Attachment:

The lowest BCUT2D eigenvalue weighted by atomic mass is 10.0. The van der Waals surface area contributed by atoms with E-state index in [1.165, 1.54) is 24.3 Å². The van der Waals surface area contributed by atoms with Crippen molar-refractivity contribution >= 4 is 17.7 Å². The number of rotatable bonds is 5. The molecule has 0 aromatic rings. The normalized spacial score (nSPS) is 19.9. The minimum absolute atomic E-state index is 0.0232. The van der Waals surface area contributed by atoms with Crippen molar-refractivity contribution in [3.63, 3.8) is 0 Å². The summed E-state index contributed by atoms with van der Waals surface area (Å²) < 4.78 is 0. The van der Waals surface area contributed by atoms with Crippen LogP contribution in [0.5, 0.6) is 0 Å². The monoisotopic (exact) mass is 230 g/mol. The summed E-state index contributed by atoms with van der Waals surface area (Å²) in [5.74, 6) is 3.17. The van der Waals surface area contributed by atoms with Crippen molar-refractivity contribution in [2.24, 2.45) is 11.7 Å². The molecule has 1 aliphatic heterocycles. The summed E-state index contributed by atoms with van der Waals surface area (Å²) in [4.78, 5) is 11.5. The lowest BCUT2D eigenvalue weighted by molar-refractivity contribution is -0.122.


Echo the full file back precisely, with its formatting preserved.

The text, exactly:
The lowest BCUT2D eigenvalue weighted by atomic mass is 10.0. The van der Waals surface area contributed by atoms with E-state index in [1.165, 1.54) is 24.3 Å². The van der Waals surface area contributed by atoms with Crippen molar-refractivity contribution >= 4 is 17.7 Å². The number of rotatable bonds is 5. The molecule has 0 aromatic rings. The normalized spacial score (nSPS) is 19.9. The minimum absolute atomic E-state index is 0.0232. The van der Waals surface area contributed by atoms with Crippen molar-refractivity contribution in [3.63, 3.8) is 0 Å². The summed E-state index contributed by atoms with van der Waals surface area (Å²) < 4.78 is 0. The van der Waals surface area contributed by atoms with Crippen LogP contribution in [0.5, 0.6) is 0 Å². The monoisotopic (exact) mass is 230 g/mol. The summed E-state index contributed by atoms with van der Waals surface area (Å²) in [5.74, 6) is 3.17. The van der Waals surface area contributed by atoms with Crippen molar-refractivity contribution in [2.24, 2.45) is 11.7 Å². The molecule has 1 aliphatic heterocycles. The summed E-state index contributed by atoms with van der Waals surface area (Å²) in [4.78, 5) is 11.5. The lowest BCUT2D eigenvalue weighted by molar-refractivity contribution is -0.122.